# Moving in the right circles

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Moving in the right circles

Lava Lamp A lava lamp consists of an enclosed container with two substances of different densities. One substance is wax and the other is a less dense oil. Using heat from a light-bulb in the bottom of the lamp, the oil and wax are heated up.

Geologic Curiosities Can you explain the motion of the wax in the lava lamp over time in terms of energy? In terms of the lava lamp, where is an Endothermic action? Exothermic action?

Connection to Earth Science (Geology)
Energy moves through the earth Either its transported or transferred

Heat transfer Occurs when thermal energy is transferred from a warmer object to a cooler object

Types of heat transfer Radiation Conduction Convection.

Radiation The transfer of energy through empty space or a gas medium is called radiation. No direct contact between a heat source and an object is required.

Conduction Heat transfer by direct contact of particles of solid or liquid matter is called conduction. The energy moves but the medium does not An example is when a spoon heats up in a hot pot of soup.

Convection The transfer of heat by the movement of a heated fluid (liquid or gas) is called convection. The medium moves to transport the heat from one place to another

Does gas convect or radiate heat, energy?
Generally air convects , because it moves to transfer the heat Forms of energy like light and UV Radiate through air, because the energy does not create air currents

The oil and wax movement in a lava lamp is an example of convection

Convection Gain heat, Faster atoms, spread out
Greater volume for same mass = less dense Rise up, and lose heat to other objects Pushed to side by newer, hotter material Cools, loses heat, more dense, sinks

Other examples of convection

Hurricanes

Convection example An example of convection occurs in heating a pot of soup on a stove.

Convection Current Is the flow of less dense hot material upwards and more dense colder material outward and downward Convection cycle or cell is one loop of a convection current

Convection in the earth

Results of convection Heat added to lithosphere may melt the rock, forming magma that flows from volcanoes There is a current created in the Asthenosphere causing rotation in the mat . The crust and lithosphere also undergo pressure to move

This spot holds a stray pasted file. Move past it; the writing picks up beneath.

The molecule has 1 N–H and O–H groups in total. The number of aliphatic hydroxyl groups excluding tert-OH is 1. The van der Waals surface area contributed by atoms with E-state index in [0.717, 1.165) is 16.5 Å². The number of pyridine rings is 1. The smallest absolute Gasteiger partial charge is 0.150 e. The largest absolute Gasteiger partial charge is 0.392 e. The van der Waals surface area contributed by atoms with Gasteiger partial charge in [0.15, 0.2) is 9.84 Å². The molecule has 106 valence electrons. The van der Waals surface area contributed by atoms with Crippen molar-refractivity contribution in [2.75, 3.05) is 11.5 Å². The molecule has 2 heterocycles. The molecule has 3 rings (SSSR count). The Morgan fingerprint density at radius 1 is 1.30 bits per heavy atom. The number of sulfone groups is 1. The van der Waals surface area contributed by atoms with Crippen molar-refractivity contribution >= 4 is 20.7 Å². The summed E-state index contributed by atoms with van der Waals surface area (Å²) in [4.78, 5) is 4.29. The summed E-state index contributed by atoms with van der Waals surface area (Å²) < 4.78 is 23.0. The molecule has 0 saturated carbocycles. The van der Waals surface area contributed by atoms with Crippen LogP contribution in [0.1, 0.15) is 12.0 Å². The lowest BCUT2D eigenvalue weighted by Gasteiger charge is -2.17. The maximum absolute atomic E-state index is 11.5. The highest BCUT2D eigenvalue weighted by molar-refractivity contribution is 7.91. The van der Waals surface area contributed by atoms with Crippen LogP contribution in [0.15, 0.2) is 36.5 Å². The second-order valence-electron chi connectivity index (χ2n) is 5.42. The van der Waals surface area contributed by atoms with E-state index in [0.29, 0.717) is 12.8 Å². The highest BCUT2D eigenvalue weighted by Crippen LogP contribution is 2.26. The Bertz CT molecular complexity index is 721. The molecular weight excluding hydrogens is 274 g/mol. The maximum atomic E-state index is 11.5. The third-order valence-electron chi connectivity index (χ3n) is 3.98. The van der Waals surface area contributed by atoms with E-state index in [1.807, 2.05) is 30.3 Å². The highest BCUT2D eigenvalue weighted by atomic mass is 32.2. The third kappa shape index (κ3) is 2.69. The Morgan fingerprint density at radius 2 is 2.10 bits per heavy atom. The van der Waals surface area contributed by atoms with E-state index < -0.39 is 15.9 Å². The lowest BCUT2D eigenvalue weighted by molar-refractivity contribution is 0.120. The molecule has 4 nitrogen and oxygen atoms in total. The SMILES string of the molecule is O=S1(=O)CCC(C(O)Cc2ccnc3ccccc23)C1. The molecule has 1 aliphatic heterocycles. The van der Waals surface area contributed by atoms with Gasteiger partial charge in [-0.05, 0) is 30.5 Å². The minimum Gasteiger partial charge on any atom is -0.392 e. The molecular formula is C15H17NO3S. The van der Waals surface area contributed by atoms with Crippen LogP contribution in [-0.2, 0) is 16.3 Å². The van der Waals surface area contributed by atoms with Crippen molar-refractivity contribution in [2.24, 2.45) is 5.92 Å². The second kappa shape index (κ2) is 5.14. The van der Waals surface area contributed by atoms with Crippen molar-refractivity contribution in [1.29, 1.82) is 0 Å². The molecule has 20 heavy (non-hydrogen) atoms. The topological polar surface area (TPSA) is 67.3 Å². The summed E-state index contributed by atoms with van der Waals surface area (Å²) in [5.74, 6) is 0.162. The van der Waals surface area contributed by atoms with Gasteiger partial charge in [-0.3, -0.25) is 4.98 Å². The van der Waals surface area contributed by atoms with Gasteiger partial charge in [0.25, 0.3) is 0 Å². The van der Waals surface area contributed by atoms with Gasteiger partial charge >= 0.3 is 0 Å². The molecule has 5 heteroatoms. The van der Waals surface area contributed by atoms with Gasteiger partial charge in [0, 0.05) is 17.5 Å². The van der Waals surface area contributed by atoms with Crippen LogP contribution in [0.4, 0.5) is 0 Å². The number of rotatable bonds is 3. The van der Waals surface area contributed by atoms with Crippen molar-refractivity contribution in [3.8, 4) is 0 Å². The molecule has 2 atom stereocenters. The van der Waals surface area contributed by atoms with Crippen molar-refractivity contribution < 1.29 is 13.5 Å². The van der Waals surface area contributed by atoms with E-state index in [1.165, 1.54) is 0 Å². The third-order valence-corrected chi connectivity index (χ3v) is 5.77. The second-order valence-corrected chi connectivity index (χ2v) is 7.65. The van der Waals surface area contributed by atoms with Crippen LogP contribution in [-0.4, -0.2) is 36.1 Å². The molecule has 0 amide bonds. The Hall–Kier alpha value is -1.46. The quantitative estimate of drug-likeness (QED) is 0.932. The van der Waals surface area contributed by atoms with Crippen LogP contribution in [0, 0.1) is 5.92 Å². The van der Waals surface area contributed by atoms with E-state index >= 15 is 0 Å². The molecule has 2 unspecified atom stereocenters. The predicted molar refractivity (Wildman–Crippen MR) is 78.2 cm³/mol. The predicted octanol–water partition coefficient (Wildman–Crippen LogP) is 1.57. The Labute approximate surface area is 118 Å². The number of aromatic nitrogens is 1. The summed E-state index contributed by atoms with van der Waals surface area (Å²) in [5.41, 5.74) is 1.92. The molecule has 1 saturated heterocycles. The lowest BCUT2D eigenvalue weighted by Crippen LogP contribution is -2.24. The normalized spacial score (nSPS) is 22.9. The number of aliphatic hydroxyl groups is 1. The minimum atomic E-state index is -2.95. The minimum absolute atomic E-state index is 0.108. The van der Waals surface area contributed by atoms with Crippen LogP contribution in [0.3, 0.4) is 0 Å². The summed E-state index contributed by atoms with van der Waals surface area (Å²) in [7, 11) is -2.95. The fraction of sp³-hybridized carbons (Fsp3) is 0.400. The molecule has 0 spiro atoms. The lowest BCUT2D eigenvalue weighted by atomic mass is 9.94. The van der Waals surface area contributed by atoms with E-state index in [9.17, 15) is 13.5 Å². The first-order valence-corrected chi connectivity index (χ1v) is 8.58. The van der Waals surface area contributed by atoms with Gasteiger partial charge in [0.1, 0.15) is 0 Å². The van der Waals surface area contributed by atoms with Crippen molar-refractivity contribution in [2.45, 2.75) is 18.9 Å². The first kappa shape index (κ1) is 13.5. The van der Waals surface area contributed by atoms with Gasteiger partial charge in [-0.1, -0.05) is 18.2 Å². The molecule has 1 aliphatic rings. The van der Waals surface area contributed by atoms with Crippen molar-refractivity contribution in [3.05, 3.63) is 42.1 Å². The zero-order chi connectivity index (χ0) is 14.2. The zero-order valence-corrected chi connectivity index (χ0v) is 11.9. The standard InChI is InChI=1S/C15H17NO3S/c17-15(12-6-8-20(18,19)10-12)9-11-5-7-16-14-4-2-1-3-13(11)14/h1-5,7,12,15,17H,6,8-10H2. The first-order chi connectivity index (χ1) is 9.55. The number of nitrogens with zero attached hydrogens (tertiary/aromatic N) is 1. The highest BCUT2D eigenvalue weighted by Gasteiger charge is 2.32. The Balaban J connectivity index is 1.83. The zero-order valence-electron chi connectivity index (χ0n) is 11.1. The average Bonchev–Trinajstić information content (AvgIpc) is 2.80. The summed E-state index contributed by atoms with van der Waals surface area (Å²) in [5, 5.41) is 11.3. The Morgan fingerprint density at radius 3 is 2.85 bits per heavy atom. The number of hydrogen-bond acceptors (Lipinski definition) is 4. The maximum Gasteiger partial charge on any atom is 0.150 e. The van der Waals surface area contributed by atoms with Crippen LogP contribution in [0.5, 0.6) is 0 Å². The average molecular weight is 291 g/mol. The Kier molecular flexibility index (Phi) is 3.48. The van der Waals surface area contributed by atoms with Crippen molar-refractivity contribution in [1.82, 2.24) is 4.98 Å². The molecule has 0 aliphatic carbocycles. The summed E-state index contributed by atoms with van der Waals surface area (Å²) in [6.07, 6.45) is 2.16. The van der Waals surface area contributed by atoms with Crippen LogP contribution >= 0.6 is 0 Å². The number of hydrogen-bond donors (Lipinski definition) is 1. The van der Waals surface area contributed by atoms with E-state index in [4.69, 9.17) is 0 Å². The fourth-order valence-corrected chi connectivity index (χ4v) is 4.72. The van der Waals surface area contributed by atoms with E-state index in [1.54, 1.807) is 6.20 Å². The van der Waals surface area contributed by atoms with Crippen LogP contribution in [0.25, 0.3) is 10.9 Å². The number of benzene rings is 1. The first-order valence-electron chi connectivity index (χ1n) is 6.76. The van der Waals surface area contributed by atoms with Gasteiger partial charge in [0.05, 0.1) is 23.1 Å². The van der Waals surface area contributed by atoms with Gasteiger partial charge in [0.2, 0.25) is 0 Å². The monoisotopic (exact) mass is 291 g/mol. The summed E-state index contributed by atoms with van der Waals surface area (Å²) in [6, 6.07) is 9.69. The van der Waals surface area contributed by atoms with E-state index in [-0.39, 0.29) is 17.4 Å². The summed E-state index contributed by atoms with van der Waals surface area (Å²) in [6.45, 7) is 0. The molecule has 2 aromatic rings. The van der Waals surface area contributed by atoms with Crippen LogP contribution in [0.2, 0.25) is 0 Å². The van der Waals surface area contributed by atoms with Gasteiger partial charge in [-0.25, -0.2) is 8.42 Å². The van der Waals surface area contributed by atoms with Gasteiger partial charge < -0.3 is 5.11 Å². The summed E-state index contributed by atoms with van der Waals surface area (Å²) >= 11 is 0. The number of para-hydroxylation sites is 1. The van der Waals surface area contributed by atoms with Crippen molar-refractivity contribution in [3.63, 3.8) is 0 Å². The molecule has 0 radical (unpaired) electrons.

Upwelling Region of Astenosphere that the hottest material moves to the top of the layer

Convection Cycle One complete rotation of material that moves from heat source to top of layer and back to source For water, cycle can take seconds For the Earth, cycle can take millions of years

Convection is the engine of the Earth
Heat from deep inside the Earth rises through conduction to the top of the mantle. The material at the bottom of the Astenosphere begins to move upward as it becomes less dense this creates an area of upwelling

Convection cycle continued
3. As the heated material rises to the top of the layer it transfers its heat to the lithosphere/crust and begins to cool, and becomes denser again 4. The cooler material is pushed to the side by hotter material beneath 5. The cooler material sinks towards the bottom of the layer over time 6. Cycle repeated

Final Questions Name at least 3 examples of convection cycles that can happen on earth. How does heat effect density?

Difference in motion Astenosphere bends and slides
Crust/lithosphere breaks and is carried along

Steps to convection in a pot
As soup at the bottom of the pot gets hot, it expands and becomes less dense. The warm, less dense soup moves upward, floating over cooler, denser soup. At the surface, the warm soup spreads out and cools, becoming denser. Then gravity pulls this cooler, denser soup down to the bottom, where it is heated again and begins to rise.

Heated lava lamp When the lamp is turned on, both the wax and the oil absorb energy. This causes the individual molecules of both substances to spread farther apart. But the molecules of wax spread apart much more than the molecules of oil do

Density and heat In eighth grade, you learned that the density of a substance changes when it absorbs energy. As the molecules get more energy, they vibrate faster and farther, decreasing the density. We imagined the molecules to be connected by little springs. When the substance absorbs energy, the “springs” stretch a little farther, increasing the volume of the material. It has no effect on the mass of the material or the size of the individual molecules, only on the size of the sample. If the volume of the sample increases and the mass does not, the density will decrease.

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